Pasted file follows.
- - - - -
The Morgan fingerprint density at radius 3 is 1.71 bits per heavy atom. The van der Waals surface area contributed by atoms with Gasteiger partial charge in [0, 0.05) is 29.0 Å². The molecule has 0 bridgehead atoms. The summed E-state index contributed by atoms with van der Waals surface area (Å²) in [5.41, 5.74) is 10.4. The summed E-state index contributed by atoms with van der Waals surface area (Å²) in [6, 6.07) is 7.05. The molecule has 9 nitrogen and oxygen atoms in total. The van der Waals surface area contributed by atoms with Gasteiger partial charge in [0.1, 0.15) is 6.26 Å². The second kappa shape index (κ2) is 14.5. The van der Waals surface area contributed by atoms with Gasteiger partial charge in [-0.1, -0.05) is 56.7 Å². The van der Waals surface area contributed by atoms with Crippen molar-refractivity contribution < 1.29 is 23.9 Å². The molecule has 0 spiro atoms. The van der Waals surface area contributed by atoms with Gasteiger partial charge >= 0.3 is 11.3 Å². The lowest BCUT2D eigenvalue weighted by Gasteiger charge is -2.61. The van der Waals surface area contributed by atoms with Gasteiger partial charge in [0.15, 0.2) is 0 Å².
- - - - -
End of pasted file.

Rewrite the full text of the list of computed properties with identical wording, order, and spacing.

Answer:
The Morgan fingerprint density at radius 3 is 1.71 bits per heavy atom. The van der Waals surface area contributed by atoms with Gasteiger partial charge in [0, 0.05) is 29.0 Å². The molecule has 0 bridgehead atoms. The summed E-state index contributed by atoms with van der Waals surface area (Å²) in [5.41, 5.74) is 10.4. The summed E-state index contributed by atoms with van der Waals surface area (Å²) in [6, 6.07) is 7.05. The molecule has 9 nitrogen and oxygen atoms in total. The van der Waals surface area contributed by atoms with Gasteiger partial charge in [0.1, 0.15) is 6.26 Å². The second kappa shape index (κ2) is 14.5. The van der Waals surface area contributed by atoms with Gasteiger partial charge in [-0.1, -0.05) is 56.7 Å². The van der Waals surface area contributed by atoms with Crippen molar-refractivity contribution < 1.29 is 23.9 Å². The molecule has 0 spiro atoms. The van der Waals surface area contributed by atoms with Gasteiger partial charge >= 0.3 is 11.3 Å². The lowest BCUT2D eigenvalue weighted by Gasteiger charge is -2.61. The van der Waals surface area contributed by atoms with Gasteiger partial charge in [0.15, 0.2) is 0 Å².